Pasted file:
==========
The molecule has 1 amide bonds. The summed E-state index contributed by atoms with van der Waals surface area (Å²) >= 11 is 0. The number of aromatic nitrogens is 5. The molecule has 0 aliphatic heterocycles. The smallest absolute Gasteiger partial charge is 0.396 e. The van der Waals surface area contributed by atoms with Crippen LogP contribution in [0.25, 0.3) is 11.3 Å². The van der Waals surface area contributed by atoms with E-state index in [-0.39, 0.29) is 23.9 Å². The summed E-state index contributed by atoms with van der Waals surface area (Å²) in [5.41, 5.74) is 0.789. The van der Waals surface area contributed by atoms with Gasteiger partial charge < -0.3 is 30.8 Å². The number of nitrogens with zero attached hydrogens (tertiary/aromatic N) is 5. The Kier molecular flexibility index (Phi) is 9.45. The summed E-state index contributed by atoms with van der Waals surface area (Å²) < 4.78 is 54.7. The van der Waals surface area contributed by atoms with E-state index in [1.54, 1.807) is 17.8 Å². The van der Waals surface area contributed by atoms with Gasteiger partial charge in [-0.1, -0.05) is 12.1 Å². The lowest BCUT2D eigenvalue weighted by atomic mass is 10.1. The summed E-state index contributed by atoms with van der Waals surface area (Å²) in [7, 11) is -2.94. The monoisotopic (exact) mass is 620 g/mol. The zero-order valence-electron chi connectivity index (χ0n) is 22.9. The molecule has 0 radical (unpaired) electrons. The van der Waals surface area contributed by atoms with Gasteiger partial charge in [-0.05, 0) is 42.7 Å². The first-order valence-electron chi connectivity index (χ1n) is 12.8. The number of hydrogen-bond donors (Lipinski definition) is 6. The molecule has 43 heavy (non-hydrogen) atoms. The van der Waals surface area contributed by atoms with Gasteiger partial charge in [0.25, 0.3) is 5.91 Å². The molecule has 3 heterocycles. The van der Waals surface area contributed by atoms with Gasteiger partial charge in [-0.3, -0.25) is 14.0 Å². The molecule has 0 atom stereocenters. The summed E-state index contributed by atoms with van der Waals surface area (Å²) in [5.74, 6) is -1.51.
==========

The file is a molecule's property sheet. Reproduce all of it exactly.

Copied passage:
The molecule has 1 amide bonds. The summed E-state index contributed by atoms with van der Waals surface area (Å²) >= 11 is 0. The number of aromatic nitrogens is 5. The molecule has 0 aliphatic heterocycles. The smallest absolute Gasteiger partial charge is 0.396 e. The van der Waals surface area contributed by atoms with Crippen LogP contribution in [0.25, 0.3) is 11.3 Å². The van der Waals surface area contributed by atoms with E-state index in [-0.39, 0.29) is 23.9 Å². The summed E-state index contributed by atoms with van der Waals surface area (Å²) in [5.41, 5.74) is 0.789. The van der Waals surface area contributed by atoms with Gasteiger partial charge < -0.3 is 30.8 Å². The number of nitrogens with zero attached hydrogens (tertiary/aromatic N) is 5. The Kier molecular flexibility index (Phi) is 9.45. The summed E-state index contributed by atoms with van der Waals surface area (Å²) < 4.78 is 54.7. The van der Waals surface area contributed by atoms with E-state index in [1.54, 1.807) is 17.8 Å². The van der Waals surface area contributed by atoms with Gasteiger partial charge in [-0.1, -0.05) is 12.1 Å². The lowest BCUT2D eigenvalue weighted by atomic mass is 10.1. The summed E-state index contributed by atoms with van der Waals surface area (Å²) in [7, 11) is -2.94. The monoisotopic (exact) mass is 620 g/mol. The zero-order valence-electron chi connectivity index (χ0n) is 22.9. The molecule has 0 radical (unpaired) electrons. The van der Waals surface area contributed by atoms with Gasteiger partial charge in [-0.05, 0) is 42.7 Å². The first-order valence-electron chi connectivity index (χ1n) is 12.8. The number of hydrogen-bond donors (Lipinski definition) is 6. The molecule has 43 heavy (non-hydrogen) atoms. The van der Waals surface area contributed by atoms with Gasteiger partial charge in [0.25, 0.3) is 5.91 Å². The molecule has 3 heterocycles. The van der Waals surface area contributed by atoms with Gasteiger partial charge in [-0.3, -0.25) is 14.0 Å². The molecule has 0 atom stereocenters. The summed E-state index contributed by atoms with van der Waals surface area (Å²) in [5.74, 6) is -1.51.